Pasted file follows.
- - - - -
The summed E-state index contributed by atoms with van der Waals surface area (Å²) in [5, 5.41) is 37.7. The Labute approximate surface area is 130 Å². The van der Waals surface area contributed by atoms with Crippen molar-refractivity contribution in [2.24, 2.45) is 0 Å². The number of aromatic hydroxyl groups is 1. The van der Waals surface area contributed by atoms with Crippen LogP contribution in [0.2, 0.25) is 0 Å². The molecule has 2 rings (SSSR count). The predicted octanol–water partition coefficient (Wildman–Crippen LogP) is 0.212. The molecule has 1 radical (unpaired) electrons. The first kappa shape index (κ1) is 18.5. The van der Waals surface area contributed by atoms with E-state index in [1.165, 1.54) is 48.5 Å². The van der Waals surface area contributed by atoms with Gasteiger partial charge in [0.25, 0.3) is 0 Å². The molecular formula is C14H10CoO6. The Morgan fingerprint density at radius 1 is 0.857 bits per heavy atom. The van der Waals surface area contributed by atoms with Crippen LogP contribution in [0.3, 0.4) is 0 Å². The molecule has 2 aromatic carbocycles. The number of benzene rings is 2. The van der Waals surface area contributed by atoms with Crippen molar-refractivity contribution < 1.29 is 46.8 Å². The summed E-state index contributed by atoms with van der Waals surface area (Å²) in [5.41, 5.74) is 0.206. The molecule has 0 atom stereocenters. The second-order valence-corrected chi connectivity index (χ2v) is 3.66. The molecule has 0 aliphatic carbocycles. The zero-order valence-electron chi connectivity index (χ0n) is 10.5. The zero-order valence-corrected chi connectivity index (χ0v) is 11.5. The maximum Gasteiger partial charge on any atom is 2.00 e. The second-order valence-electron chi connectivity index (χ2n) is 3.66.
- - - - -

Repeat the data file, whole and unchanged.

The summed E-state index contributed by atoms with van der Waals surface area (Å²) in [5, 5.41) is 37.7. The Labute approximate surface area is 130 Å². The van der Waals surface area contributed by atoms with Crippen molar-refractivity contribution in [2.24, 2.45) is 0 Å². The number of aromatic hydroxyl groups is 1. The van der Waals surface area contributed by atoms with Crippen LogP contribution in [0.2, 0.25) is 0 Å². The molecule has 2 rings (SSSR count). The predicted octanol–water partition coefficient (Wildman–Crippen LogP) is 0.212. The molecule has 1 radical (unpaired) electrons. The first kappa shape index (κ1) is 18.5. The van der Waals surface area contributed by atoms with E-state index in [1.165, 1.54) is 48.5 Å². The van der Waals surface area contributed by atoms with Gasteiger partial charge in [0.25, 0.3) is 0 Å². The molecular formula is C14H10CoO6. The Morgan fingerprint density at radius 1 is 0.857 bits per heavy atom. The van der Waals surface area contributed by atoms with Crippen LogP contribution in [0.3, 0.4) is 0 Å². The molecule has 2 aromatic carbocycles. The number of benzene rings is 2. The van der Waals surface area contributed by atoms with Crippen molar-refractivity contribution < 1.29 is 46.8 Å². The summed E-state index contributed by atoms with van der Waals surface area (Å²) in [5.41, 5.74) is 0.206. The molecule has 0 atom stereocenters. The second-order valence-corrected chi connectivity index (χ2v) is 3.66. The molecule has 0 aliphatic carbocycles. The zero-order valence-electron chi connectivity index (χ0n) is 10.5. The zero-order valence-corrected chi connectivity index (χ0v) is 11.5. The maximum Gasteiger partial charge on any atom is 2.00 e. The second-order valence-electron chi connectivity index (χ2n) is 3.66.